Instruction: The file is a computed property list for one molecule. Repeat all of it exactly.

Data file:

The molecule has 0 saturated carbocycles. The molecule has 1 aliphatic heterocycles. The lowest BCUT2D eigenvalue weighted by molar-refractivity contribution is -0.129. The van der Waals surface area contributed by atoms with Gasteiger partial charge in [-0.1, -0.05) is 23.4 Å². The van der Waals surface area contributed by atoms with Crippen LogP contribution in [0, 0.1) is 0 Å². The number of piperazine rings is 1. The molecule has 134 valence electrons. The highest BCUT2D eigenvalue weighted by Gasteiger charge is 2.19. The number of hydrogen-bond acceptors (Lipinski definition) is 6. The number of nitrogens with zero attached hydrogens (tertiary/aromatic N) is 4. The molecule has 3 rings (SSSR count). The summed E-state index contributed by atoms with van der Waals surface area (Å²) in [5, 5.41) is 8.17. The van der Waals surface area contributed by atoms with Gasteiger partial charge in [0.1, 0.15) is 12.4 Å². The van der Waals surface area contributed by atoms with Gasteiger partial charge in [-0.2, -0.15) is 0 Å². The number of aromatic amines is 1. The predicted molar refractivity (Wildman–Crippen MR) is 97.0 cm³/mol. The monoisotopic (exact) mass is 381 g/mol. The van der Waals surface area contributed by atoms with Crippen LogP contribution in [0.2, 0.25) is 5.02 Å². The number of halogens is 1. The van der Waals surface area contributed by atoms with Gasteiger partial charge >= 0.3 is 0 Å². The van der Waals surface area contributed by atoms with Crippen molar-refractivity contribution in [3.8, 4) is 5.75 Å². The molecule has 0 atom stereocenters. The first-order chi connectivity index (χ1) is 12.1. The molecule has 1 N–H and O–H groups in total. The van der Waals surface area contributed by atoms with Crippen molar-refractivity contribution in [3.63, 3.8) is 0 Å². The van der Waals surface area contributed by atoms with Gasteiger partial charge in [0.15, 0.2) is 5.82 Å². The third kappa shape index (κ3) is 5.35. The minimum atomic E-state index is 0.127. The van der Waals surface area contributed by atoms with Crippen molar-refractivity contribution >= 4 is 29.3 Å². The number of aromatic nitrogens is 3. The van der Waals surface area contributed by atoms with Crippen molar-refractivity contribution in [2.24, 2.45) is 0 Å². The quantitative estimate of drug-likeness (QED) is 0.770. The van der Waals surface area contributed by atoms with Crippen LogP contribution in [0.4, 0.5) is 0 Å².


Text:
The molecule has 0 saturated carbocycles. The molecule has 1 aliphatic heterocycles. The lowest BCUT2D eigenvalue weighted by molar-refractivity contribution is -0.129. The van der Waals surface area contributed by atoms with Gasteiger partial charge in [-0.1, -0.05) is 23.4 Å². The van der Waals surface area contributed by atoms with Crippen LogP contribution in [0, 0.1) is 0 Å². The number of piperazine rings is 1. The molecule has 134 valence electrons. The highest BCUT2D eigenvalue weighted by Gasteiger charge is 2.19. The number of hydrogen-bond acceptors (Lipinski definition) is 6. The number of nitrogens with zero attached hydrogens (tertiary/aromatic N) is 4. The molecule has 3 rings (SSSR count). The summed E-state index contributed by atoms with van der Waals surface area (Å²) in [5, 5.41) is 8.17. The van der Waals surface area contributed by atoms with Gasteiger partial charge in [0.1, 0.15) is 12.4 Å². The van der Waals surface area contributed by atoms with Gasteiger partial charge in [-0.2, -0.15) is 0 Å². The number of aromatic amines is 1. The predicted molar refractivity (Wildman–Crippen MR) is 97.0 cm³/mol. The monoisotopic (exact) mass is 381 g/mol. The van der Waals surface area contributed by atoms with Crippen LogP contribution in [0.2, 0.25) is 5.02 Å². The number of halogens is 1. The van der Waals surface area contributed by atoms with Gasteiger partial charge >= 0.3 is 0 Å². The van der Waals surface area contributed by atoms with Crippen molar-refractivity contribution in [3.8, 4) is 5.75 Å². The molecule has 0 atom stereocenters. The first-order chi connectivity index (χ1) is 12.1. The molecule has 1 N–H and O–H groups in total. The van der Waals surface area contributed by atoms with Crippen molar-refractivity contribution in [3.63, 3.8) is 0 Å². The van der Waals surface area contributed by atoms with Gasteiger partial charge in [0.15, 0.2) is 5.82 Å². The third kappa shape index (κ3) is 5.35. The minimum atomic E-state index is 0.127. The van der Waals surface area contributed by atoms with Crippen molar-refractivity contribution >= 4 is 29.3 Å². The number of aromatic nitrogens is 3. The van der Waals surface area contributed by atoms with Crippen molar-refractivity contribution in [2.24, 2.45) is 0 Å². The quantitative estimate of drug-likeness (QED) is 0.770. The van der Waals surface area contributed by atoms with Crippen LogP contribution in [0.4, 0.5) is 0 Å².